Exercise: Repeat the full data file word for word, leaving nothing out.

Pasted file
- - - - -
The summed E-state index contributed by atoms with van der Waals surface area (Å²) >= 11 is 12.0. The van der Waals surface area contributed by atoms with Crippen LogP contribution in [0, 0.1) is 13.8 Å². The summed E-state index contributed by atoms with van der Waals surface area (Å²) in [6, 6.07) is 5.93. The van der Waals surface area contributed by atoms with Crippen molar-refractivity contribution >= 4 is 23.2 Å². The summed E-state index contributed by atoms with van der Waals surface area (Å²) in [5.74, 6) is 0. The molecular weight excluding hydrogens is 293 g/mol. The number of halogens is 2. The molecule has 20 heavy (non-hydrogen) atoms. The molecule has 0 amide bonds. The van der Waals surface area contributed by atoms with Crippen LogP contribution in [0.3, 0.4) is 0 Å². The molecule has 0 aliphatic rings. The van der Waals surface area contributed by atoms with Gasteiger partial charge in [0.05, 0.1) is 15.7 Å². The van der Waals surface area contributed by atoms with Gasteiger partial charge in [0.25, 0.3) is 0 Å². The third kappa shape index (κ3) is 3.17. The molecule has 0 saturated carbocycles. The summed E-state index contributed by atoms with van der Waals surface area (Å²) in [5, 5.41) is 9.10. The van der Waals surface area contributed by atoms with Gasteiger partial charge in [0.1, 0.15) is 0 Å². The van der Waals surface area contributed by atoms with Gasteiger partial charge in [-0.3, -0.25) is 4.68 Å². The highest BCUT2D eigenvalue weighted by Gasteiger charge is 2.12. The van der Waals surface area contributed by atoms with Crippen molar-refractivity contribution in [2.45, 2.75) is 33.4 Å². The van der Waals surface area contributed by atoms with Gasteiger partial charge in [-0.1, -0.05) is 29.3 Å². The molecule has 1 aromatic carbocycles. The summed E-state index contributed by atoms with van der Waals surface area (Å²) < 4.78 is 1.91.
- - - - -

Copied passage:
The summed E-state index contributed by atoms with van der Waals surface area (Å²) >= 11 is 12.0. The van der Waals surface area contributed by atoms with Crippen LogP contribution in [0, 0.1) is 13.8 Å². The summed E-state index contributed by atoms with van der Waals surface area (Å²) in [6, 6.07) is 5.93. The van der Waals surface area contributed by atoms with Crippen molar-refractivity contribution >= 4 is 23.2 Å². The summed E-state index contributed by atoms with van der Waals surface area (Å²) in [5.74, 6) is 0. The molecular weight excluding hydrogens is 293 g/mol. The number of halogens is 2. The molecule has 20 heavy (non-hydrogen) atoms. The molecule has 0 amide bonds. The van der Waals surface area contributed by atoms with Crippen LogP contribution in [0.3, 0.4) is 0 Å². The molecule has 0 aliphatic rings. The van der Waals surface area contributed by atoms with Gasteiger partial charge in [0.05, 0.1) is 15.7 Å². The van der Waals surface area contributed by atoms with Gasteiger partial charge in [0.25, 0.3) is 0 Å². The third kappa shape index (κ3) is 3.17. The molecule has 0 saturated carbocycles. The summed E-state index contributed by atoms with van der Waals surface area (Å²) in [5, 5.41) is 9.10. The van der Waals surface area contributed by atoms with Gasteiger partial charge in [0.1, 0.15) is 0 Å². The van der Waals surface area contributed by atoms with Gasteiger partial charge in [-0.3, -0.25) is 4.68 Å². The highest BCUT2D eigenvalue weighted by Gasteiger charge is 2.12. The van der Waals surface area contributed by atoms with Crippen molar-refractivity contribution in [2.45, 2.75) is 33.4 Å². The van der Waals surface area contributed by atoms with Gasteiger partial charge in [-0.1, -0.05) is 29.3 Å². The molecule has 1 aromatic carbocycles. The summed E-state index contributed by atoms with van der Waals surface area (Å²) < 4.78 is 1.91.